Light a Candle

Lighting candles creates sacred space. It is an ancient ritual, and when you light a candle, the atmosphere in the room changes. The gesture elevates us. The ordinary takes on new shape with its new luminescence and the room feels different.

I learned this from a teacher I had in a continuing education class. She always brought in a little tea light, placed it next to her, and lit it at the beginning of every class. Though a small gesture, it changed the dynamics of the room. The candlelight gave us focus and encouragement as the evening proceeded with exploration of spiritual topics.

Lighting candles is a gesture of hope. We light candles to illuminate the darkness, to lift up our prayers, to ask for blessings, to ask for guidance, to acknowledge our intentions, and to remember those who have gone before us. Lighting a candle is sending out a little signal to God. Hey, I’m still here. I’m trying my best. I’m sending my little prayer up to You. Please see me.

When we light candles, it is a sign of devotion. It is a sign of renewed hope. It may be a remembrance, a prayer, a plea, or a humble thank you that we are sending out into the universe. It is our effort to create a little personal light while embracing a bigger one.

How do we bring this candle lighting ritual into our daily lives? Tea lights help. They are portable. They burn out by themselves. They are readily available. It’s easy to find glass holders for them that add brilliance and color. (I’m enjoying crackle glass holders right now.) Of course for those who prefer traditional candles, there are all shapes and sizes available, too.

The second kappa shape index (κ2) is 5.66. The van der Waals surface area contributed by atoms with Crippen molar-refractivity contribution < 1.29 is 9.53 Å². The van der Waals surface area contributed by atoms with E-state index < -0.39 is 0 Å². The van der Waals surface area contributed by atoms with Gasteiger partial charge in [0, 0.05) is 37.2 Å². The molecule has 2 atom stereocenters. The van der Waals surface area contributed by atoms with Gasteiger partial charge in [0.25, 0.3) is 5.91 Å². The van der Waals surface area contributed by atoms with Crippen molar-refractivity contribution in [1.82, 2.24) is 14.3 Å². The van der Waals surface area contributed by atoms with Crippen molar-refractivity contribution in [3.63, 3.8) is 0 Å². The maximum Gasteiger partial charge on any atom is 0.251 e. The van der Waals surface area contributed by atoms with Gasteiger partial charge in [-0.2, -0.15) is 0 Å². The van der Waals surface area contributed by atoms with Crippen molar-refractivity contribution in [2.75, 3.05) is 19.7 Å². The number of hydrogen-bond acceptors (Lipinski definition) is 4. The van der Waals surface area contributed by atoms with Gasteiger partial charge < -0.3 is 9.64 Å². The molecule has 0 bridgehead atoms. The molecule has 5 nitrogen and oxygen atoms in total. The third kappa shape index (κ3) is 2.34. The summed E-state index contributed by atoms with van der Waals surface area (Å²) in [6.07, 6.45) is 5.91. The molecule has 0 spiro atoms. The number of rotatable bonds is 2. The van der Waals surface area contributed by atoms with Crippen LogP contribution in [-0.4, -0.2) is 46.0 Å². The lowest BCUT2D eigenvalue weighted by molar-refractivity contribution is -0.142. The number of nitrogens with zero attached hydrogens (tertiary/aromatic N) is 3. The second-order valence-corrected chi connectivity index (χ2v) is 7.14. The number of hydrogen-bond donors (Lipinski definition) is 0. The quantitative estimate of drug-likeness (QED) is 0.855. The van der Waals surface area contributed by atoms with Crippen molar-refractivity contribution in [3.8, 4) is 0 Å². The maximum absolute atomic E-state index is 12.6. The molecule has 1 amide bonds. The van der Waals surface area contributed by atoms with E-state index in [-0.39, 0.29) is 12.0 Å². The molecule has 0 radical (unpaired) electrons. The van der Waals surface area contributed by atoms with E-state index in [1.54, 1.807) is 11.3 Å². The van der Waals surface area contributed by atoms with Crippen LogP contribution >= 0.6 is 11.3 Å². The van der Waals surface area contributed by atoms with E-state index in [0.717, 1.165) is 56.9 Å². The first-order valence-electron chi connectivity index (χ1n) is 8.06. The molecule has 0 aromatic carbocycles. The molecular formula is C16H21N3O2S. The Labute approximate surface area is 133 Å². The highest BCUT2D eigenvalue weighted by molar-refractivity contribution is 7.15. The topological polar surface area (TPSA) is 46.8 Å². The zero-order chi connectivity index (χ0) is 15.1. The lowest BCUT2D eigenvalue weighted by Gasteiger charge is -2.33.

When we start the day by lighting a candle, we are sending out our own personal light of hope into the world. And when we end the day with the same ritual, we give reflection and gratitude to the day past. It adds sacredness to the ordinary.

 

 

You’re One in a Million and More

You’re one in a million. Actually you’re 1 of 7,655,041,631 people in the world as of 8:30 AM on Sunday, October 7, 2018. If you live in the U.S., you are 1 of 327,390,653. If you don’t believe me, go and look up the population of the world or of a specific country in real time on the world population clock at http://www.worldometers.info/world-population/  

So when you’re feeling not so special, think about this. Scientists estimate that the odds of you being born are 1 in 400 trillion. Yep, 1 in 400 trillion!! (I don’t even need to cite this statistic because it is so widely believed and noted by many scientists.)

Still not sure how unique you are? Here are 4 stats from Ted Talks speaker and HuffPost Life contributing author Mel Robbins on the probability of being born:

  1. Probability of your parents meeting:  1 in 20,000
  2. Probability of your parents meeting resulting in the birth of a child/you:  1 in 2,000
  3. Probability of the right sperm meeting the right egg: 1 in 400 quadrillion
  4. Probability of your ancestors having reproduced successfully: 1 in 10.
  5. https://www.huffpost.com/entry/probability-being-born_b_877853.